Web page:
If your older home is insulated but your electric bills don’t seem to show it, you may wonder whether the insulation has worn out over time. How long does insulation last anyway? Does it degrade over time? Knowing the answers to these questions will tell you whether you need to replace or add insulation to your home to make it more comfortable and energy efficient.
Life Span of Various Insulation Types
According to the International Association of Certified Home Inspectors, or InterNACHI, most types of insulation have a life span much longer than homeowners might think. Housewrap, wrap tape and spray foam last 80 or more years, while loose-fill, foamboard, cellulose, fiberglass, rock wool and loose fill all last 100 years or more.
But before you dismiss the need to replace your insulation, these life spans are all for ideal conditions only, and your home may have less-than-ideal conditions for keeping your insulation in top shape. Any of the following situations could shorten the life of your insulation:
- Water damage from roof leaks can degrade the insulation and break it down faster.
- If mold forms on the insulation, it will not remain effective.
- Puncturing the insulation will decrease its effectiveness.
- Batt insulation (fiberglass or cellulose) tends to fall down from crawl spaces or ceilings starting 15 to 20 years after installation.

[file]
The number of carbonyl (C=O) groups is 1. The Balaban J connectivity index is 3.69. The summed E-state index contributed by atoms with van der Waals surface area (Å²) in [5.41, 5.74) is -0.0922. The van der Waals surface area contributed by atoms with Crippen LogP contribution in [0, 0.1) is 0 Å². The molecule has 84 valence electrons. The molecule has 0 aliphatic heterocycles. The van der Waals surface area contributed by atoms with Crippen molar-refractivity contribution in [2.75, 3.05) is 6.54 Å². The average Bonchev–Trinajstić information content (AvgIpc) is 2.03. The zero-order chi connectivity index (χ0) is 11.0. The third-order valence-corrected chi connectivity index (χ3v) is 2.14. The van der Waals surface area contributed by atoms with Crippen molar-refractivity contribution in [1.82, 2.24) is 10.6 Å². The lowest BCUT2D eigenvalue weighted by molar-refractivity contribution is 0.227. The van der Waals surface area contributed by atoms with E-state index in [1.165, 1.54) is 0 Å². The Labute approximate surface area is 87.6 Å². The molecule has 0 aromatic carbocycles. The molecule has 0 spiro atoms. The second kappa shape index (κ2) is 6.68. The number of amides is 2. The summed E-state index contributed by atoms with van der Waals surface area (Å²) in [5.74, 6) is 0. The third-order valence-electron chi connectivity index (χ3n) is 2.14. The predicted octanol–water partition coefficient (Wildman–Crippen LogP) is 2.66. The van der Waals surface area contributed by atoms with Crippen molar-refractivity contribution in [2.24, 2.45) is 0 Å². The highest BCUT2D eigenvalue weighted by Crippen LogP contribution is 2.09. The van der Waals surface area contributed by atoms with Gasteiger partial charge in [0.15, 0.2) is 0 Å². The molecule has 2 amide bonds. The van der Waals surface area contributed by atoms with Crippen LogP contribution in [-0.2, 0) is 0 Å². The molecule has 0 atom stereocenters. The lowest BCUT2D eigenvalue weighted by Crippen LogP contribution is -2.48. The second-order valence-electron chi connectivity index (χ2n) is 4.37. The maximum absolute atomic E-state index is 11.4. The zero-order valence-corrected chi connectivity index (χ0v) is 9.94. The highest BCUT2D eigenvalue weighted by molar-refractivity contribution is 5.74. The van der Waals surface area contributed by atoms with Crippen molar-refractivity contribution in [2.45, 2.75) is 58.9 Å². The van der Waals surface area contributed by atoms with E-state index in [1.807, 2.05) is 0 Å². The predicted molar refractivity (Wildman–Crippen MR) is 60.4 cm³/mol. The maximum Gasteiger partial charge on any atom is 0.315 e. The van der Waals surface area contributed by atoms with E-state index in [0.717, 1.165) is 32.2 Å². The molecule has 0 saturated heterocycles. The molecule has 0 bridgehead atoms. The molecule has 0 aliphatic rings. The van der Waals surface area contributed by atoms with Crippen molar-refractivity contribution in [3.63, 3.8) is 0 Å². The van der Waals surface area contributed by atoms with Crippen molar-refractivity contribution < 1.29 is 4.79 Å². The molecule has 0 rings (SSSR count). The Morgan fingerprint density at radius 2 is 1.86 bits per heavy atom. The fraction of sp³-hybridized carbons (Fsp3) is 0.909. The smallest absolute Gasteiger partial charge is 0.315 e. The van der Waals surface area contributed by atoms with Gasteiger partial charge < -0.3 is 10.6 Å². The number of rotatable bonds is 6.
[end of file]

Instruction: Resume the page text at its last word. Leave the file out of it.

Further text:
- Insulation that gets dirty or logged with dust will be less effective.
- Loose-fill insulation may settle over time, leading to air leaks.
If your utility bills are rising, it’s possible that your old insulation has lost its effectiveness — but there could be another reason. Older homes didn’t have as much insulation as homes built today, so it’s possible that your home is simply inadequately insulated.
Spray foam insulation is especially effective at sealing air and water leaks.
Advantages of Each Type of Insulation
Different types of insulation have different advantages. Fiberglass is the most common type of insulation and the least expensive. Fiberglass batting is also easy to install yourself on an exposed attic ceiling or floor, using the proper protective gear (fiberglass can irritate the skin and eyes).
Other types of insulation can have different benefits. Spray foam insulation is more expensive than fiberglass, but it is better at sealing air leaks and preventing both air and water leaks than other types of insulation. Fewer leaks means that the insulation may last longer than it would if a leak were to occur.
Cellulose insulation is made from recycled paper, so it is a green option that can be blown into walls and other closed spaces. Cellulose is also treated so that it is fire retardant. Foamboard insulation is compressed so that it fits into smaller spaces like inside walls or under floorboards.